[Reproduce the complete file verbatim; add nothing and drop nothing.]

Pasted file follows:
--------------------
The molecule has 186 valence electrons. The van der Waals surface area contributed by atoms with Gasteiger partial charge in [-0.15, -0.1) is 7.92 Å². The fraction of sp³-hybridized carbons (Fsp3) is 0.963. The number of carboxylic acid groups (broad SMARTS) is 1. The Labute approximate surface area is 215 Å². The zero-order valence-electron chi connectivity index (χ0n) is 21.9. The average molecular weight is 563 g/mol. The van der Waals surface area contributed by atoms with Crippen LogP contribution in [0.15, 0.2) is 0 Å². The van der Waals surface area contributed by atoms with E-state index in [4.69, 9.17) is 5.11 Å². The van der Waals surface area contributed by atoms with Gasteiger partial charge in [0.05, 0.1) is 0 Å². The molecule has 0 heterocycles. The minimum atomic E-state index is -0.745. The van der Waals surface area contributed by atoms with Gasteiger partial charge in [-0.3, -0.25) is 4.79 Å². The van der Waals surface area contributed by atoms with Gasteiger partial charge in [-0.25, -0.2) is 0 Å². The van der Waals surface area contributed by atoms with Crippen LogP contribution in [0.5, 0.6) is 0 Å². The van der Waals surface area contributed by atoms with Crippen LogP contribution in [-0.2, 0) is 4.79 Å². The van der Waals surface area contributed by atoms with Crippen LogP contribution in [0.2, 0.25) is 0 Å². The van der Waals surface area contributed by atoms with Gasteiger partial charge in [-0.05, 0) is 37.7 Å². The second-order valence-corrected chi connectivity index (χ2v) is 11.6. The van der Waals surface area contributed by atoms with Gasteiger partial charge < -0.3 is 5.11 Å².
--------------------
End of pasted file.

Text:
The molecule has 186 valence electrons. The van der Waals surface area contributed by atoms with Gasteiger partial charge in [-0.15, -0.1) is 7.92 Å². The fraction of sp³-hybridized carbons (Fsp3) is 0.963. The number of carboxylic acid groups (broad SMARTS) is 1. The Labute approximate surface area is 215 Å². The zero-order valence-electron chi connectivity index (χ0n) is 21.9. The average molecular weight is 563 g/mol. The van der Waals surface area contributed by atoms with Crippen LogP contribution in [0.15, 0.2) is 0 Å². The van der Waals surface area contributed by atoms with E-state index in [4.69, 9.17) is 5.11 Å². The van der Waals surface area contributed by atoms with Gasteiger partial charge in [0.05, 0.1) is 0 Å². The molecule has 0 heterocycles. The minimum atomic E-state index is -0.745. The van der Waals surface area contributed by atoms with Gasteiger partial charge in [-0.3, -0.25) is 4.79 Å². The van der Waals surface area contributed by atoms with Gasteiger partial charge in [-0.25, -0.2) is 0 Å². The van der Waals surface area contributed by atoms with Crippen LogP contribution in [0.5, 0.6) is 0 Å². The van der Waals surface area contributed by atoms with Crippen LogP contribution in [-0.2, 0) is 4.79 Å². The van der Waals surface area contributed by atoms with Crippen LogP contribution in [0.2, 0.25) is 0 Å². The van der Waals surface area contributed by atoms with Gasteiger partial charge in [-0.05, 0) is 37.7 Å². The second-order valence-corrected chi connectivity index (χ2v) is 11.6. The van der Waals surface area contributed by atoms with Gasteiger partial charge < -0.3 is 5.11 Å².